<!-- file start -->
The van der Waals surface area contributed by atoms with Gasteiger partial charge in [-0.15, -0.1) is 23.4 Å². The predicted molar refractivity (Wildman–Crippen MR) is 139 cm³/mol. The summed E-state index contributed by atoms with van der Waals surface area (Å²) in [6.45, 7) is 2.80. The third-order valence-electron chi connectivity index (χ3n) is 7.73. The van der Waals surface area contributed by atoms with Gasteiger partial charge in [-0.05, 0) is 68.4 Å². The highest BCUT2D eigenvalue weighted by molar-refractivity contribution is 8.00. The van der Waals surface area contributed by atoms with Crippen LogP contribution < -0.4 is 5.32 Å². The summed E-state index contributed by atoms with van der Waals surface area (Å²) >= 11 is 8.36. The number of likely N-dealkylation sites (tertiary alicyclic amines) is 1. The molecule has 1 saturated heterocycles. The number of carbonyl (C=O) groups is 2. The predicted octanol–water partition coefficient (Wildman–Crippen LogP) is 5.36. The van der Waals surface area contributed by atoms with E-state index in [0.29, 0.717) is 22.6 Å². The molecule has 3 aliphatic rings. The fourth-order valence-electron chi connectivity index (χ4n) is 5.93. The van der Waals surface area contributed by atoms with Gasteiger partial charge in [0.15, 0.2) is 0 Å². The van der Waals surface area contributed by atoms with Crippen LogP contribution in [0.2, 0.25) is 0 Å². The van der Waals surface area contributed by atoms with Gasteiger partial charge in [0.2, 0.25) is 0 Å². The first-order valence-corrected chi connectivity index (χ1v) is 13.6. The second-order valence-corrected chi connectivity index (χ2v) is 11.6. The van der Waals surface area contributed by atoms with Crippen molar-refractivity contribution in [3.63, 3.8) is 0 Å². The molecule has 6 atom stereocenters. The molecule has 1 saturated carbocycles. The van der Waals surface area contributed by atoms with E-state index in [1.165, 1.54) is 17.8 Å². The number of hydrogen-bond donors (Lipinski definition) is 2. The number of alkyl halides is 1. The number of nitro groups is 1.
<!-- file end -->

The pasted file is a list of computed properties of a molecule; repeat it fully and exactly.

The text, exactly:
The van der Waals surface area contributed by atoms with Gasteiger partial charge in [-0.15, -0.1) is 23.4 Å². The predicted molar refractivity (Wildman–Crippen MR) is 139 cm³/mol. The summed E-state index contributed by atoms with van der Waals surface area (Å²) in [6.45, 7) is 2.80. The third-order valence-electron chi connectivity index (χ3n) is 7.73. The van der Waals surface area contributed by atoms with Gasteiger partial charge in [-0.05, 0) is 68.4 Å². The highest BCUT2D eigenvalue weighted by molar-refractivity contribution is 8.00. The van der Waals surface area contributed by atoms with Crippen LogP contribution < -0.4 is 5.32 Å². The summed E-state index contributed by atoms with van der Waals surface area (Å²) >= 11 is 8.36. The number of likely N-dealkylation sites (tertiary alicyclic amines) is 1. The molecule has 1 saturated heterocycles. The number of carbonyl (C=O) groups is 2. The predicted octanol–water partition coefficient (Wildman–Crippen LogP) is 5.36. The van der Waals surface area contributed by atoms with E-state index in [0.29, 0.717) is 22.6 Å². The molecule has 3 aliphatic rings. The fourth-order valence-electron chi connectivity index (χ4n) is 5.93. The van der Waals surface area contributed by atoms with Gasteiger partial charge in [0.15, 0.2) is 0 Å². The van der Waals surface area contributed by atoms with Crippen LogP contribution in [0.2, 0.25) is 0 Å². The van der Waals surface area contributed by atoms with Gasteiger partial charge in [0.2, 0.25) is 0 Å². The first-order valence-corrected chi connectivity index (χ1v) is 13.6. The second-order valence-corrected chi connectivity index (χ2v) is 11.6. The van der Waals surface area contributed by atoms with Crippen molar-refractivity contribution in [3.63, 3.8) is 0 Å². The molecule has 6 atom stereocenters. The molecule has 1 saturated carbocycles. The van der Waals surface area contributed by atoms with E-state index in [1.165, 1.54) is 17.8 Å². The number of hydrogen-bond donors (Lipinski definition) is 2. The number of alkyl halides is 1. The number of nitro groups is 1.